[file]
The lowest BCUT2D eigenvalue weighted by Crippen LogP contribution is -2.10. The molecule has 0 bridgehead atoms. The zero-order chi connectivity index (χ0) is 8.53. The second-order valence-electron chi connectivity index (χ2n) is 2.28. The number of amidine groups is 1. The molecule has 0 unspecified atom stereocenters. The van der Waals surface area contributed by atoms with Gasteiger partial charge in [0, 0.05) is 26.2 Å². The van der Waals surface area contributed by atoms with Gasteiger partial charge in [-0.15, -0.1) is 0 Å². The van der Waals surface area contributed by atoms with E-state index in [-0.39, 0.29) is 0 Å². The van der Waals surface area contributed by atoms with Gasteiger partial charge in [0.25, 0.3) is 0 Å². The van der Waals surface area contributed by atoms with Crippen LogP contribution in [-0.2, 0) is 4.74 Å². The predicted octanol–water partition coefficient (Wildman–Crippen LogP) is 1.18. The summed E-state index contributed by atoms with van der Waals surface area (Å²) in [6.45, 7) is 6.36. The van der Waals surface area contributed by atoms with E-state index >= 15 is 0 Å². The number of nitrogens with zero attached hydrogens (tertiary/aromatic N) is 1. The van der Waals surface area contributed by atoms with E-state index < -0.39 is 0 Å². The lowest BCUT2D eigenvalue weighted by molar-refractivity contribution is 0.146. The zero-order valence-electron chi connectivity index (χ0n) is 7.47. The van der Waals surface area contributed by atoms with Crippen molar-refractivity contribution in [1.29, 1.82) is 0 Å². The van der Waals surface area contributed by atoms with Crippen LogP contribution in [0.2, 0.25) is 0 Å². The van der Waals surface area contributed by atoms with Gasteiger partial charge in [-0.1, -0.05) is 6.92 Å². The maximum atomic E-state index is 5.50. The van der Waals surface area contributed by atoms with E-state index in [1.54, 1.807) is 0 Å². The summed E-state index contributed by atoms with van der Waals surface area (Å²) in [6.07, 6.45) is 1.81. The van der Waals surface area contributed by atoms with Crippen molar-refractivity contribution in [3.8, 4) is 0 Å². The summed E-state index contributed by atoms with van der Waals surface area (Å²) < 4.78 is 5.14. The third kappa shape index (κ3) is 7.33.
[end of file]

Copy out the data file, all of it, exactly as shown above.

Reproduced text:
The lowest BCUT2D eigenvalue weighted by Crippen LogP contribution is -2.10. The molecule has 0 bridgehead atoms. The zero-order chi connectivity index (χ0) is 8.53. The second-order valence-electron chi connectivity index (χ2n) is 2.28. The number of amidine groups is 1. The molecule has 0 unspecified atom stereocenters. The van der Waals surface area contributed by atoms with Gasteiger partial charge in [0, 0.05) is 26.2 Å². The van der Waals surface area contributed by atoms with Gasteiger partial charge in [-0.15, -0.1) is 0 Å². The van der Waals surface area contributed by atoms with E-state index in [-0.39, 0.29) is 0 Å². The van der Waals surface area contributed by atoms with Gasteiger partial charge in [0.25, 0.3) is 0 Å². The van der Waals surface area contributed by atoms with Crippen LogP contribution in [-0.2, 0) is 4.74 Å². The predicted octanol–water partition coefficient (Wildman–Crippen LogP) is 1.18. The summed E-state index contributed by atoms with van der Waals surface area (Å²) in [6.45, 7) is 6.36. The van der Waals surface area contributed by atoms with E-state index >= 15 is 0 Å². The number of nitrogens with zero attached hydrogens (tertiary/aromatic N) is 1. The van der Waals surface area contributed by atoms with E-state index < -0.39 is 0 Å². The lowest BCUT2D eigenvalue weighted by molar-refractivity contribution is 0.146. The zero-order valence-electron chi connectivity index (χ0n) is 7.47. The van der Waals surface area contributed by atoms with Crippen molar-refractivity contribution in [1.29, 1.82) is 0 Å². The van der Waals surface area contributed by atoms with Crippen LogP contribution in [0.2, 0.25) is 0 Å². The van der Waals surface area contributed by atoms with Gasteiger partial charge in [-0.1, -0.05) is 6.92 Å². The maximum atomic E-state index is 5.50. The van der Waals surface area contributed by atoms with E-state index in [1.54, 1.807) is 0 Å². The summed E-state index contributed by atoms with van der Waals surface area (Å²) in [6.07, 6.45) is 1.81. The van der Waals surface area contributed by atoms with Crippen molar-refractivity contribution in [3.8, 4) is 0 Å². The summed E-state index contributed by atoms with van der Waals surface area (Å²) < 4.78 is 5.14. The third kappa shape index (κ3) is 7.33.